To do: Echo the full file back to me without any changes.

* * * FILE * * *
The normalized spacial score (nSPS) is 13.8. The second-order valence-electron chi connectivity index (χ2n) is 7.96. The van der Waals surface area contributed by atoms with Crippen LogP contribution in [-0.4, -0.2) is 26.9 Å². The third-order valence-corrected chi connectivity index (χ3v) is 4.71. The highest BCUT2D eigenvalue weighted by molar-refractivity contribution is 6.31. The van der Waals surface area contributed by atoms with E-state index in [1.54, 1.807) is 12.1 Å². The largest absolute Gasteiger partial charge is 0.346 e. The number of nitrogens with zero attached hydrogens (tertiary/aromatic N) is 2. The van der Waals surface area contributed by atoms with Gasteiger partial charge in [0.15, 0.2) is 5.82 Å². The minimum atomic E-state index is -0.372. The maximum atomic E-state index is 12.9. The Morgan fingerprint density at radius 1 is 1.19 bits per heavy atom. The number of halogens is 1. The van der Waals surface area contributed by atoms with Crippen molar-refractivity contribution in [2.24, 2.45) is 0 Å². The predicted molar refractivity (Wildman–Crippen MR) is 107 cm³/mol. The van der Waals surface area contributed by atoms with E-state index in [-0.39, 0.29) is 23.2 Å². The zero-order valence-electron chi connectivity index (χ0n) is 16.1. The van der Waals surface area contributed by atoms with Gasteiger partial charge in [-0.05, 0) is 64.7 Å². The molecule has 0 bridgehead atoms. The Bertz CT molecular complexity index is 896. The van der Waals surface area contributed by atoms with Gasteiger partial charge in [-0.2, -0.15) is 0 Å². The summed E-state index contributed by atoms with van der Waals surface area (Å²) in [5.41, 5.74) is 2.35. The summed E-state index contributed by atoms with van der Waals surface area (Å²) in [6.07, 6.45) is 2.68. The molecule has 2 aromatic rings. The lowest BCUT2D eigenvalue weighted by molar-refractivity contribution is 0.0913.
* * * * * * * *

The normalized spacial score (nSPS) is 13.8. The second-order valence-electron chi connectivity index (χ2n) is 7.96. The van der Waals surface area contributed by atoms with Crippen LogP contribution in [-0.4, -0.2) is 26.9 Å². The third-order valence-corrected chi connectivity index (χ3v) is 4.71. The highest BCUT2D eigenvalue weighted by molar-refractivity contribution is 6.31. The van der Waals surface area contributed by atoms with E-state index in [1.54, 1.807) is 12.1 Å². The largest absolute Gasteiger partial charge is 0.346 e. The number of nitrogens with zero attached hydrogens (tertiary/aromatic N) is 2. The van der Waals surface area contributed by atoms with Gasteiger partial charge in [0.15, 0.2) is 5.82 Å². The minimum atomic E-state index is -0.372. The maximum atomic E-state index is 12.9. The Morgan fingerprint density at radius 1 is 1.19 bits per heavy atom. The number of halogens is 1. The van der Waals surface area contributed by atoms with Crippen molar-refractivity contribution in [2.24, 2.45) is 0 Å². The predicted molar refractivity (Wildman–Crippen MR) is 107 cm³/mol. The van der Waals surface area contributed by atoms with E-state index in [-0.39, 0.29) is 23.2 Å². The zero-order valence-electron chi connectivity index (χ0n) is 16.1. The van der Waals surface area contributed by atoms with Gasteiger partial charge in [-0.05, 0) is 64.7 Å². The molecule has 0 bridgehead atoms. The Bertz CT molecular complexity index is 896. The van der Waals surface area contributed by atoms with Gasteiger partial charge in [-0.2, -0.15) is 0 Å². The summed E-state index contributed by atoms with van der Waals surface area (Å²) in [5.41, 5.74) is 2.35. The summed E-state index contributed by atoms with van der Waals surface area (Å²) in [6.07, 6.45) is 2.68. The molecule has 2 aromatic rings. The lowest BCUT2D eigenvalue weighted by molar-refractivity contribution is 0.0913.